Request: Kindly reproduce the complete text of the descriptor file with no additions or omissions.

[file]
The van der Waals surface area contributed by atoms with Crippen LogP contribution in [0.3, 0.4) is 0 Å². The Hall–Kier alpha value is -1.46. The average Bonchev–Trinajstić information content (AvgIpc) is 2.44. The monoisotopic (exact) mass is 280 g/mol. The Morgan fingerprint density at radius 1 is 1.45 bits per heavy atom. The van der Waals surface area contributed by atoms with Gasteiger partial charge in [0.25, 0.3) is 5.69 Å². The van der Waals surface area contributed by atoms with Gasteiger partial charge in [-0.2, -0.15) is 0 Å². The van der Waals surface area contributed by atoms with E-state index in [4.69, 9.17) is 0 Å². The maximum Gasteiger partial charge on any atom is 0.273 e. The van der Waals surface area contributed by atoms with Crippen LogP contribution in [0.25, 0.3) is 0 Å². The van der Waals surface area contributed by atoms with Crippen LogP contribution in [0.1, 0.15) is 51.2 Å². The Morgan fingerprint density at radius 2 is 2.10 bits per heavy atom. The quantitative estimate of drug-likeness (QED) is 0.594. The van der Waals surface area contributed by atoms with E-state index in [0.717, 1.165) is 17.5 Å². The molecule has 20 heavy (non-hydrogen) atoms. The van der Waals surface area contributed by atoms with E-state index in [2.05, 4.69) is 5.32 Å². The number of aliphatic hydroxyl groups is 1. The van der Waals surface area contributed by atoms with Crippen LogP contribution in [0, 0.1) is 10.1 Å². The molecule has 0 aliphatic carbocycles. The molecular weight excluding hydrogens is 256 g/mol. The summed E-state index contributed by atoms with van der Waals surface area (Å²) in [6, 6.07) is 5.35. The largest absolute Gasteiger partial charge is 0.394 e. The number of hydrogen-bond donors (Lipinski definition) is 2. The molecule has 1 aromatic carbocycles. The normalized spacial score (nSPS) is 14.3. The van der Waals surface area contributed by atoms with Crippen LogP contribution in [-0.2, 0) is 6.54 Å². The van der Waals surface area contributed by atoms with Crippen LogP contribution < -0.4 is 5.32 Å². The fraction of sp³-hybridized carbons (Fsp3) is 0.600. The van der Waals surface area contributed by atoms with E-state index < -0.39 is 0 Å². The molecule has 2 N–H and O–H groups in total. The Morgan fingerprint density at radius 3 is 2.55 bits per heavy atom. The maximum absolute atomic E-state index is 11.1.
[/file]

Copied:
The van der Waals surface area contributed by atoms with Crippen LogP contribution in [0.3, 0.4) is 0 Å². The Hall–Kier alpha value is -1.46. The average Bonchev–Trinajstić information content (AvgIpc) is 2.44. The monoisotopic (exact) mass is 280 g/mol. The Morgan fingerprint density at radius 1 is 1.45 bits per heavy atom. The van der Waals surface area contributed by atoms with Gasteiger partial charge in [0.25, 0.3) is 5.69 Å². The van der Waals surface area contributed by atoms with Gasteiger partial charge in [-0.2, -0.15) is 0 Å². The van der Waals surface area contributed by atoms with E-state index in [4.69, 9.17) is 0 Å². The maximum Gasteiger partial charge on any atom is 0.273 e. The van der Waals surface area contributed by atoms with Crippen LogP contribution in [0.25, 0.3) is 0 Å². The van der Waals surface area contributed by atoms with Crippen LogP contribution in [0.1, 0.15) is 51.2 Å². The Morgan fingerprint density at radius 2 is 2.10 bits per heavy atom. The quantitative estimate of drug-likeness (QED) is 0.594. The van der Waals surface area contributed by atoms with E-state index in [0.717, 1.165) is 17.5 Å². The molecule has 20 heavy (non-hydrogen) atoms. The van der Waals surface area contributed by atoms with E-state index in [2.05, 4.69) is 5.32 Å². The number of aliphatic hydroxyl groups is 1. The van der Waals surface area contributed by atoms with Crippen LogP contribution in [0, 0.1) is 10.1 Å². The molecule has 0 aliphatic carbocycles. The molecular weight excluding hydrogens is 256 g/mol. The summed E-state index contributed by atoms with van der Waals surface area (Å²) in [6, 6.07) is 5.35. The largest absolute Gasteiger partial charge is 0.394 e. The number of hydrogen-bond donors (Lipinski definition) is 2. The molecule has 1 aromatic carbocycles. The normalized spacial score (nSPS) is 14.3. The van der Waals surface area contributed by atoms with Crippen LogP contribution in [-0.2, 0) is 6.54 Å². The van der Waals surface area contributed by atoms with Crippen LogP contribution < -0.4 is 5.32 Å². The fraction of sp³-hybridized carbons (Fsp3) is 0.600. The van der Waals surface area contributed by atoms with E-state index < -0.39 is 0 Å². The molecule has 2 N–H and O–H groups in total. The Morgan fingerprint density at radius 3 is 2.55 bits per heavy atom. The maximum absolute atomic E-state index is 11.1.